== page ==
Archive for February, 2013

Turkish Delight

February 27, 2013
Me!  In the balloon basket at Cappadocia!

Me! In the balloon basket at Cappadocia!

I recently returned  (Feb.2013) from a tour of Turkey. Why did I choose to go to Turkey?  It  seemed to be an exotic place to go.   I have kept a  file of travel stories for a long time.  In 2002, travel writer Alan Solomon wrote an article on  his trip to Cappadocia, and I had kept it all this time. I had been reading about World War I and the Ottoman Empire, and everyone knows that Turkey is where Europe meets Asia (& Istanbul is in 2 continents).  The price for the tour was excellent. I could not pass it up.

Gate One Travel is the company I chose. They offer many tours  to many places, their fees are  incredibly low.  Their guides are generally excellent, as was Metin. The hotels are also   3 star or better.  My first Gate One Tour was to Thailand, and I learned so much and had a fantastic time.  Indeed, I ask many of the people (there were 40 of us)on our tour how they had decided on this particular tour, and the response I got was: “It was too cheap to pass up!”  I paid slightly under $1500, which included airfares, for this “13” day trip  (your travel days are included in the number of days). The catch is that every day there might be a special excursion, and you usually have to pay extra for those.  Thus, the trip cost in the neighborhood of about $2500.

I am not the ‘beach vacation’ type, I want to see historical places, and a different landscape.  The trip exceeded my expectations.  Not only is there a lot to see in Turkey, the  economy (at least in the Western portion of the country) is vibrant, and the infrastructure good.

Photo taken from the bus, of izmir. you can see how dense the housing is (background)

Photo taken from the bus, of Izmir. you can see how dense the housing is (background)

I think that’s what struck me the most;  that  the economy seemed so robust, and all the cities we  traveled through had nice street scaping and very few vacant storefronts.  Virtually every building had passive solar hot water   processors on their roofs.  Another very interesting thing:  all the  housing in urban areas is multi-unit.  We didn’t see any single family homes until we were in the rural areas. Why is this?  The population in the urban areas is so dense that in order to provide  water delivery and sanitation services, they need the  water catchment  land and space for  treatment. Very impressive, especially if you go into most neighborhoods in Chicago!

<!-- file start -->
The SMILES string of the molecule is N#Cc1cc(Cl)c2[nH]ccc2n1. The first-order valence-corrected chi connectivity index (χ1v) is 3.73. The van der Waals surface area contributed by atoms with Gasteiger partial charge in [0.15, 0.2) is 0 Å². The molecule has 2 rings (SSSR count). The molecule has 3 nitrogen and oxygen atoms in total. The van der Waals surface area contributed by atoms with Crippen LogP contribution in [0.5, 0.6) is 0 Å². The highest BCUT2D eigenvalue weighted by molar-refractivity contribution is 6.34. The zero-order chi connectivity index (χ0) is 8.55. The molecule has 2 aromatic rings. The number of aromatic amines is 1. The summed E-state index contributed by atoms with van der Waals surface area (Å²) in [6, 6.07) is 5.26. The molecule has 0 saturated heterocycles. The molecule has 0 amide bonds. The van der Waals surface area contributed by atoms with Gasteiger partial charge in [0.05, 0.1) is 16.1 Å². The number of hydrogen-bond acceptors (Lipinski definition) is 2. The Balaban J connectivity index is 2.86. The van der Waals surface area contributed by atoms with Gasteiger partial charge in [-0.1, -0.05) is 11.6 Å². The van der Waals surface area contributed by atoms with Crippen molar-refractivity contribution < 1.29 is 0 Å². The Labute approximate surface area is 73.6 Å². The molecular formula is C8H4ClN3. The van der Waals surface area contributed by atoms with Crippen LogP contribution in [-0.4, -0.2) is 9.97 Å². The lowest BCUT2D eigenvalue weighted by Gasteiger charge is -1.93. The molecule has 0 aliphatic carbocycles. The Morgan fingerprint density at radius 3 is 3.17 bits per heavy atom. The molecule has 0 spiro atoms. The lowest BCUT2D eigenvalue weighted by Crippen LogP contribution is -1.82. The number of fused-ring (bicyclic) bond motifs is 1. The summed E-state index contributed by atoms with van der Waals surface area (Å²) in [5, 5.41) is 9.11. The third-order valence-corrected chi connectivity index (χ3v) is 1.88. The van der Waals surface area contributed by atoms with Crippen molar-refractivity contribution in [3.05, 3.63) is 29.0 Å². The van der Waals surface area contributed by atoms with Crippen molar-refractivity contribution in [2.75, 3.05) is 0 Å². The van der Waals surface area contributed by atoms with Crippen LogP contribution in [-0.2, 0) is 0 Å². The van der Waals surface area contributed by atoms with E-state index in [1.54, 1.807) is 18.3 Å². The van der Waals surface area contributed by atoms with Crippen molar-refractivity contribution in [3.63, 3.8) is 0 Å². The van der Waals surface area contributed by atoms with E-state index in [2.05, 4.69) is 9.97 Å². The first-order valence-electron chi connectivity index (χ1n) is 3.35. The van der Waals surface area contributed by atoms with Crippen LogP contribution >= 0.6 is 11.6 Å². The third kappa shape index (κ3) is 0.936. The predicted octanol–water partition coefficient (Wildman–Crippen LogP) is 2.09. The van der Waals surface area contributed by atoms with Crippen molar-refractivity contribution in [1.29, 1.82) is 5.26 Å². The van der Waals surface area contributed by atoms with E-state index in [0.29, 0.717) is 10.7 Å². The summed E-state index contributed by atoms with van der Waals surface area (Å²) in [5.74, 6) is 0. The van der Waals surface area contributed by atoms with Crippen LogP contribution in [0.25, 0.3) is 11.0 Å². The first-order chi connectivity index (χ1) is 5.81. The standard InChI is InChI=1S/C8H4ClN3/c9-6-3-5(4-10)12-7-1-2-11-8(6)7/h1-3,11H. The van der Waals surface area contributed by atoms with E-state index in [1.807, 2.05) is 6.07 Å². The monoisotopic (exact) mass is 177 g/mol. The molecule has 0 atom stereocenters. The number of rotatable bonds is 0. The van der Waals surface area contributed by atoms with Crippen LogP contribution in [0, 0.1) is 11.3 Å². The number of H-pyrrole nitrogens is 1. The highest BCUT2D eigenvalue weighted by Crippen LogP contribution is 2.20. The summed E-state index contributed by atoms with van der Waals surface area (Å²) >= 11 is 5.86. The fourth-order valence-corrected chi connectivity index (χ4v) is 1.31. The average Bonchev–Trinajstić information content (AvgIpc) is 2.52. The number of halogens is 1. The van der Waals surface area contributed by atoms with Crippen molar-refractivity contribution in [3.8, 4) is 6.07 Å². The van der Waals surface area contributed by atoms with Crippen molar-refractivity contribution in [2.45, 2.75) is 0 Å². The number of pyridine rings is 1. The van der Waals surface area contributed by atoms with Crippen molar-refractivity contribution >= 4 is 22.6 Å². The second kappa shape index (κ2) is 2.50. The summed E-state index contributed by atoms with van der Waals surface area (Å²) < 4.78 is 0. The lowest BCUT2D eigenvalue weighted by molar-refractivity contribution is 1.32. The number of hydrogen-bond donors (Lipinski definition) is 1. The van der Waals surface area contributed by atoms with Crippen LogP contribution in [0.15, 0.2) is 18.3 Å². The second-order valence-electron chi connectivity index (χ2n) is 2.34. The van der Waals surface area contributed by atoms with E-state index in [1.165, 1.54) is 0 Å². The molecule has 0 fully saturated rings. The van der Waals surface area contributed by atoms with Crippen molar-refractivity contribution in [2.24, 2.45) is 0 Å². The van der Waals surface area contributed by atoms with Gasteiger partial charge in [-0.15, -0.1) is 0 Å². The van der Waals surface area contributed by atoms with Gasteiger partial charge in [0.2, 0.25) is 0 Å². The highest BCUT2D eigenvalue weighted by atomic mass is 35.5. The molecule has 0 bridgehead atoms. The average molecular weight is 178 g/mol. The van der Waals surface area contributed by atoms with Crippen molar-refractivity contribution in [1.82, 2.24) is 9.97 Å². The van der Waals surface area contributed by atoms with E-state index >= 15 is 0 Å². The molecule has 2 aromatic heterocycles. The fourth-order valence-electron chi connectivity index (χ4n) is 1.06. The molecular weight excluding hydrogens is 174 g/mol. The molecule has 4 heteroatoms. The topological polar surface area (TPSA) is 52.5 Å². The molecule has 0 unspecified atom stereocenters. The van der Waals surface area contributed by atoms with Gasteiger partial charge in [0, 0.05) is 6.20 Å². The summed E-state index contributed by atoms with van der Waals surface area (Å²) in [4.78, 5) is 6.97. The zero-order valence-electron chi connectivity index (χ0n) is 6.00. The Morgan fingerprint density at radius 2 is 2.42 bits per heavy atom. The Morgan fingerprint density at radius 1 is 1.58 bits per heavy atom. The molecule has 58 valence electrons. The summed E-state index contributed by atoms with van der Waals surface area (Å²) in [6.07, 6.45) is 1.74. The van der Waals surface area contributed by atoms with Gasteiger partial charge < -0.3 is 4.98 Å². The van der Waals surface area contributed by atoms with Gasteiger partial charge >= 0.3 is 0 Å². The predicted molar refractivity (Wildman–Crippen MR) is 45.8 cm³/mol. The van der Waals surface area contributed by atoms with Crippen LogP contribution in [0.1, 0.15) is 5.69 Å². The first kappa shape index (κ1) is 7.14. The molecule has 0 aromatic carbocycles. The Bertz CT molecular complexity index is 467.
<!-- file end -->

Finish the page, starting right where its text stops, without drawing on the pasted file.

Ephasus

Ephasus

The ‘peak experiences?   Coming into Ephasus was definitely  awe-inspiring.  I mean, you read about the Romans, and the great  empire, and  then you come across an ancient city, and you really get a feel for the place. So, what happened?  Wars, disease, over exploitation of the  environment. The usual.  But to be around the marble, and see the workmanship, and see all the  tourists  walking around, it gives you an idea  of how rich the  community was!

Balloons over Cappadocia

Balloons over Cappadocia

Then, Cappadocia.  The whole area is mind blowing.  Due to erosion, there  are all these odd rock formations. And the caves….
the cave ‘churches’ and  the cave city.    We got to see the Sufi ‘Whirling Dervishes’, and learned a bit about them.

Ceramics are a big industry in this area, and we got to visit a pottery studio.
We also  visited a rug cooperative and got to see weaving.   A few people bought rugs, but we have a very large Middle Eastern  and Persian communities here in Chicago.  As I have more  Oriental rugs than floor space, I did not buy any.

One thing you see all over is the ‘evil eye’ motif, and this is something that stretches from Morocco to India.    If you possess the ‘eye’, you can ward off the evil eye.  So every tourist vendor has  tchotchkes with evil eyes:  key chains, bracelets, glass pendants.  They are in plastic and glass.  Also, anywhere food is sold, there is ‘Turkish Delight’. This is a gelatin textured candy (when I was growing up, these were ‘jellies’ or ‘marmalade’ coated in sugar), sometimes with nuts, in various  fruit flavors—-citrus, pomegranate,, even rose being favorites, sometimes covered with chocolate.  Not a favorite of mine…and  a small grocer a block from my home always has it.

Turkey is also known for spices, and there is a very good spice market in Istanbul. It should be every tourist’s first stop—even before the Grand Bazaar, because  the prices are so low.  I’d be cautious of buying  Saffron, most of it is actually turmeric, but I bought some whole vanilla beans.  I  also bought some  herbal tea & a grinder.  I didn’t buy and other spices because there is a large Indian community shopping district a mile away from me, which also has outstanding prices  for bulk spices.

We also got to Ankara, and  a Turkish woman I met asked why we were going there.  I am glad we  did. We got to see  the Ataturk Museum, as well as a museum of Hittite Art recently returned from the University of Pennsylvania.  The Hittite civilization was as old  as  the Egyptian cultures, but  I do want to address Ataturk. He was the ‘father’ of modern Turkey. He also fought the Ottoman empire  during World War I (he was Mustafa Kemal at the time, and had offered the Arabs self-rule after the war), and the man really had a vision for his country. He instituted universal education, and changed the alphabet from Arabic to Latinic.  He had an economic development plan. He is probably the reason Turkey is  as it is.

I also got to visit  a forest sanctuary for  street dogs in Istanbul, and will blog about them next week.

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